By Sauharda Rai, DGHI associate in research
Throughout my schooling and my years of work as a health researcher, I was told and said it myself a hundred times that there is a deep and unique relationship between culture and health.
Growing up in Nepal, in a traditional South Asian society, I had never been able to fully understand and experience this relationship until I moved out of my cultural comfort zone to the United States. In this blog, I write about these experiences, especially in relation to mental health and post-disaster.
It was the spring of 2015 when Nepal got hit by two major earthquakes, followed by numerous large aftershocks. The most affected places were around the capital city—Kathmandu—the place I call home and where most of my friends and family are from. I had just moved earlier that spring from Nepal to the U.S.; for the first time after spending almost my entire lifetime in Nepal, I was in a new place.
Here I was, having spent less than a month in the U.S., struggling to cope with the new culture, food and work environment, and suddenly a big earthquake had hit back home. This event gave me an added feeling of helplessness, stress and anxiety. At that moment, I realized the importance of cultural connection. Though I was physically in a very safe place, I was somewhere where I had been drifted away from my culture and things that were familiar to me. The physical risk was not there, but mentally, I was shredded.
A month after the earthquake, I was fortunate to go back to Nepal for my fieldwork and get involved in relief activity. When I got there, the situation was no better: my friends and families were still living outside in an open space, fearing another big earthquake. Constant aftershocks reminded them about the great earthquake and kept their anxiety and stress at the highest levels.
As I talked to people around Nepal, I was fascinated by how people were connecting the earthquake with their traditional and cultural theories. Some linked it with the sweating of an idol of a Hindu deity before the earthquake, which is seen to be a bad omen for the whole country. Others believed it was a god’s way of punishing them for moving away from traditional values.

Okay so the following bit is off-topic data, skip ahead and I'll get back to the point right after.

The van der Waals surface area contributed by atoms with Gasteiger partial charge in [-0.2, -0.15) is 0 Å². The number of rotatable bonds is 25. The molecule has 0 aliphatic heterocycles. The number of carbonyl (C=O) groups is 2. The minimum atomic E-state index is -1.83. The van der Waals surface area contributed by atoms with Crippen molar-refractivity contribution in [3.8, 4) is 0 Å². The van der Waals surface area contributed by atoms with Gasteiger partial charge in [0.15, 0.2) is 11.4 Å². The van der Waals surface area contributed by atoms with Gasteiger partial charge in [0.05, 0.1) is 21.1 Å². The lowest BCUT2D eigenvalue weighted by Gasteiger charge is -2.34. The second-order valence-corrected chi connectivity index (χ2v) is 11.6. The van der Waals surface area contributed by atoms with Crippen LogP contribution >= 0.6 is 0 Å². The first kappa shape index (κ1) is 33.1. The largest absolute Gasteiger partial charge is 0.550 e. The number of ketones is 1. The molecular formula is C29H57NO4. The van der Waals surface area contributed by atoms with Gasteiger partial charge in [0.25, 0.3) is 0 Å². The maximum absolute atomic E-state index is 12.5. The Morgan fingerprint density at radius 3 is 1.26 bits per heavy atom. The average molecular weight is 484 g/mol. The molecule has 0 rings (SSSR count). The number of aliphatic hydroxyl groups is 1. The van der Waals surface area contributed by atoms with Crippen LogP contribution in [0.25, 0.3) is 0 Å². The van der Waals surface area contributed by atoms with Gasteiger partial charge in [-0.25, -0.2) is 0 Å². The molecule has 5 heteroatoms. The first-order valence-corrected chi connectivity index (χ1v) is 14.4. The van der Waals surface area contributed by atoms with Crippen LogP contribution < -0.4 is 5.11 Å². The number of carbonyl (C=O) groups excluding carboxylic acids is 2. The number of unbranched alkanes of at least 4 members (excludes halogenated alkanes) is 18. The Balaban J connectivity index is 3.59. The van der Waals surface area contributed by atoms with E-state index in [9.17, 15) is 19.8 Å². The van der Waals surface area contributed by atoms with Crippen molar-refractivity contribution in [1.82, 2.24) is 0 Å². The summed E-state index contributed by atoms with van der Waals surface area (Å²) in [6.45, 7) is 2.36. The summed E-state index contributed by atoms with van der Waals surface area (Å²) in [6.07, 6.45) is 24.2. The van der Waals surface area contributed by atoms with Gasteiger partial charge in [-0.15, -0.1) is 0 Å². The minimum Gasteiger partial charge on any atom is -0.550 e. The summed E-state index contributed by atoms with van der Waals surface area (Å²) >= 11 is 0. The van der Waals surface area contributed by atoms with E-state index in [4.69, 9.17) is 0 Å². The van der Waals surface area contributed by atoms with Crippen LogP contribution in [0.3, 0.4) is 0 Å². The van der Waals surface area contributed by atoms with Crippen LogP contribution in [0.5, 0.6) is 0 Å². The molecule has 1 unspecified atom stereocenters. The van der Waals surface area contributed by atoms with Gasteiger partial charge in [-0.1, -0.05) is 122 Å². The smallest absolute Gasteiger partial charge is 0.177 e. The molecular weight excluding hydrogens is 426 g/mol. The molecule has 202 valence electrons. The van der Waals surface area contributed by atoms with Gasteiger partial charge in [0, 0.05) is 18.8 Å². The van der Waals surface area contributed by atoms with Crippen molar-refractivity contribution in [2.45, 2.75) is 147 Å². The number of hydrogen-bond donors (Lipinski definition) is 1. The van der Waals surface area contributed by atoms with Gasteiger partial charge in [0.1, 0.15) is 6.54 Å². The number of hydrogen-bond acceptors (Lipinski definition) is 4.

Though educated people understood the science behind the earthquake, they also attributed them to these cultural causes. They pointed to the fact that some buildings remained safe because they were the places where the main god resided. For example, Pashupatinath—the holiest Hindu temple and house of Kumari, the living goddess—stayed intact while places around it were destroyed.
Also during that time, I saw people staying together in groups in those open spaces and praying that there wouldn’t be another earthquake. In certain places, people and organizations were doing different forms of pujas (prayers) to calm the earth and mollify gods' anger. The most notable were “chyama puja” (prayer to forgive), “bhumi puja” (prayer to earth) and “shanti puja” (prayer for peace).
These acts during this time of disaster brought calmness and lowered people’s stress. For example, one of my friend’s grandparents agreed to go inside their home (though they got the safe sticker) only after they did the house puja, citing that they had not done enough puja when they first laid the foundation stone.
People actually talked about how these acts were helping them to cope with the stress and build their resiliency. The counselors at Transcultural Psychosocial Organization Nepal (TPO Nepal)—one of our key partners in Nepal—supported these facts and encouraged people to do these acts instead of thinking too much.
A month after that, representatives from the Duke Global Health Institute, TPO Nepal and the WHO conducted a workshop with psychiatrists in Nepal. The workshop focused on culturally adapting a post-disaster mental health guide. During the workshop, some of the psychiatrists talked about training traditional healers and gurus on mental health.
This notion may seem like the combination of two opposite ends. But the reality is that when people have mental health problems in areas like Nepal, most of the patients’ first point of contact is the traditional healers—not the psychiatrist or health posts—so it would be impossible to ignore them and push them out of the health care system.
Similarly, I interviewed a principal of a school in a very rural area of Nepal that was having a problem with mass hysteria. He mentioned that he was bringing in traditional healers and conducting puja in the school, hand in hand with bringing in counselors and caretakers, because this is what was actually calming down the students in the school.
My point? When we, as researchers or practitioners, talk about mental health, it’s important to approach it from both biomedical and cultural standpoints, especially in the context of countries like Nepal, where health is very much related to culture and tradition.
This blog post was adapted from a story told at the Triangle Global Health Consortium conference in the fall of 2016.